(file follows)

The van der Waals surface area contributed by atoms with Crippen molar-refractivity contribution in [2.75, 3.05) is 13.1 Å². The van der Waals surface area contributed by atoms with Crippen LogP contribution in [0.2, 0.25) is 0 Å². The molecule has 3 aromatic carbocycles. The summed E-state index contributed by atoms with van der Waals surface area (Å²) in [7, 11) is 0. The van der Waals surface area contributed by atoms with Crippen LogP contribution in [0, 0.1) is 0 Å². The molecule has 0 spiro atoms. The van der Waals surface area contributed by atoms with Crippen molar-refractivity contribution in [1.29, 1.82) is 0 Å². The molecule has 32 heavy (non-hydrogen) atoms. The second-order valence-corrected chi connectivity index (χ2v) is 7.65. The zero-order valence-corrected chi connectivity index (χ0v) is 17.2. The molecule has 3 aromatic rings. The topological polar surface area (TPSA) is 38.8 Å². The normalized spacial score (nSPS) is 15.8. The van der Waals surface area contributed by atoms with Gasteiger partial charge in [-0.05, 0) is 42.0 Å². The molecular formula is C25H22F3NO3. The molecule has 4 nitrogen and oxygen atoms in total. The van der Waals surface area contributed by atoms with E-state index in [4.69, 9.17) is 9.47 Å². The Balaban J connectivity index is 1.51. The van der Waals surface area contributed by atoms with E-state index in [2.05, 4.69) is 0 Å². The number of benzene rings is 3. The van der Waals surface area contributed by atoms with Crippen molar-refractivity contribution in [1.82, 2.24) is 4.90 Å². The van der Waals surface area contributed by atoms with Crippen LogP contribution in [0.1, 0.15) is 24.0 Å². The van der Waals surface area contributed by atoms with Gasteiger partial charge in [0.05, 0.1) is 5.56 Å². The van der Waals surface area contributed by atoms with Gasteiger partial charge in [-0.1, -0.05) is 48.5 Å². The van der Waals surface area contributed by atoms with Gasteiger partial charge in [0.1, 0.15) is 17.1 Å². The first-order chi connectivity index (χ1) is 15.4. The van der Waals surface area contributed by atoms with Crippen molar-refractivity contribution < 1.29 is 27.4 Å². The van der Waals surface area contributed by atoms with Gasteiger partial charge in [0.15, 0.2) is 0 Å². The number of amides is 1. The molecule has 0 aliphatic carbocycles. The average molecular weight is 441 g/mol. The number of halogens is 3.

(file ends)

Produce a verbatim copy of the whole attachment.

The van der Waals surface area contributed by atoms with Crippen molar-refractivity contribution in [2.75, 3.05) is 13.1 Å². The van der Waals surface area contributed by atoms with Crippen LogP contribution in [0.2, 0.25) is 0 Å². The molecule has 3 aromatic carbocycles. The summed E-state index contributed by atoms with van der Waals surface area (Å²) in [7, 11) is 0. The van der Waals surface area contributed by atoms with Crippen LogP contribution in [0, 0.1) is 0 Å². The molecule has 0 spiro atoms. The van der Waals surface area contributed by atoms with Crippen molar-refractivity contribution in [1.29, 1.82) is 0 Å². The molecule has 32 heavy (non-hydrogen) atoms. The second-order valence-corrected chi connectivity index (χ2v) is 7.65. The zero-order valence-corrected chi connectivity index (χ0v) is 17.2. The molecule has 3 aromatic rings. The topological polar surface area (TPSA) is 38.8 Å². The normalized spacial score (nSPS) is 15.8. The van der Waals surface area contributed by atoms with Gasteiger partial charge in [-0.05, 0) is 42.0 Å². The molecular formula is C25H22F3NO3. The molecule has 4 nitrogen and oxygen atoms in total. The van der Waals surface area contributed by atoms with E-state index in [4.69, 9.17) is 9.47 Å². The Balaban J connectivity index is 1.51. The van der Waals surface area contributed by atoms with E-state index in [2.05, 4.69) is 0 Å². The number of benzene rings is 3. The van der Waals surface area contributed by atoms with Crippen molar-refractivity contribution in [1.82, 2.24) is 4.90 Å². The van der Waals surface area contributed by atoms with Crippen LogP contribution in [0.1, 0.15) is 24.0 Å². The van der Waals surface area contributed by atoms with Gasteiger partial charge in [0.05, 0.1) is 5.56 Å². The van der Waals surface area contributed by atoms with Gasteiger partial charge in [-0.1, -0.05) is 48.5 Å². The van der Waals surface area contributed by atoms with Gasteiger partial charge in [0.1, 0.15) is 17.1 Å². The first-order chi connectivity index (χ1) is 15.4. The van der Waals surface area contributed by atoms with Crippen molar-refractivity contribution < 1.29 is 27.4 Å². The van der Waals surface area contributed by atoms with Gasteiger partial charge in [0.15, 0.2) is 0 Å². The number of amides is 1. The molecule has 0 aliphatic carbocycles. The average molecular weight is 441 g/mol. The number of halogens is 3.